Wednesday, March 30, 2005

Pelting People with Pie

From PowerLine:

A student at Earlham College in Richmond, Indiana hit Weekly Standard editor Bill Kristol in the face with a pie as he was deep into a speech on foreign policy last night: "Earlham student hits pundit with pie." The unflappable Dr. Kristol responded: "Just let me finish this point."

Being smart and funny is a winning combination. And sometimes a good example is contagious. Even the AP reporter covering the incident seems to catch the spirit. Consider the closing line of his report: "Earlham is a liberal arts college of about 1,200 students that is well-known for its peace studies program."

Bill Kristol is just super swell :)

Journalistic Semantics

Instead of headlines that say: "Pope being fed through nasal tube"

I'm surprised they aren't saying "Pope on life support" because then at least they could be consistent about the fact that they thought Terri Sciavo was on life support when she was on a feeding tube.

Of course, even the choice of "nasal tube" is an update from earlier uses of "feeding tube" here (yesterday) and here (at 11:34am ET.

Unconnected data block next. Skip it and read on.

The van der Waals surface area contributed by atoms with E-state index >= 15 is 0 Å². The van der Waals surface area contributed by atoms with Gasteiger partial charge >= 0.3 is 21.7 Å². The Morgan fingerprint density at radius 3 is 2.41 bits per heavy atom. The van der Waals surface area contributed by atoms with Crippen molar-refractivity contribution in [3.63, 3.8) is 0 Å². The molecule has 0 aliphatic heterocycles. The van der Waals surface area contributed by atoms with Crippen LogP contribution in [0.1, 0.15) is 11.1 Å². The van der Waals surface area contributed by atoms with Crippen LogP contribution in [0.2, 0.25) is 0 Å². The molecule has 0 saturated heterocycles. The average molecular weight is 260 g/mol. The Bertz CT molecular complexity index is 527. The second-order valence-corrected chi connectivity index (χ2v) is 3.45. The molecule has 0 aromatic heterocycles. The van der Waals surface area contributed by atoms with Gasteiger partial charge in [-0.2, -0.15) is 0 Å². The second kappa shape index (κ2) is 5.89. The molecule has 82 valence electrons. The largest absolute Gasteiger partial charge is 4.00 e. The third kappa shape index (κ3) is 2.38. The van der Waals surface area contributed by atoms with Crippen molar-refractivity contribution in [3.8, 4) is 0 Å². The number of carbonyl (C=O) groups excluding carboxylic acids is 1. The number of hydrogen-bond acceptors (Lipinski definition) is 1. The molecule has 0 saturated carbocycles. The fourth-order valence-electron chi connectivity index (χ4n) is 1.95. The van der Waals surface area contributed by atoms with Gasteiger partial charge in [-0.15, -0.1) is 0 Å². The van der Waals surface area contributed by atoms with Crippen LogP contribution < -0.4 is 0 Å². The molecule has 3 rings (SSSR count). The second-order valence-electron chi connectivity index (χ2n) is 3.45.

Now pretty much all the stories use nasal tube. I wonder if that's intentional...

Wednesday, March 23, 2005

The Absent Feeling of Urgency

At The Corner there is an interesting contrast between the actions of the Legislative & Executive branches and those of the Judicial Branch by Shannen Coffin:
Here's what I find fairly extraordinary about all of this. The Congress and President of the United States thought this issue important enough to drop everything and focus entirely on this single case in enacting legislation designed to address what they viewed as a matter of critical national importance. You are free to disagree with their assessment if you choose, but it strikes me as the height of judicial arrogance that the District Court and at least six of twelve judges of the Eleventh Circuit do not view the legislation enacted as sufficiently important enough to extend Terri Schaivo's life a few days in order to allow a more careful examination of the issues in the case. The Justice Department's theory of the case today was to request a short stay in order to more fully vent the issues. But the courts, in their infinite wisdom, saw fit to decide the matter in hours, based on hurriedly thrown together briefs and no more than a short argument before a district court. Sometimes I wonder about Marbury v. Madison.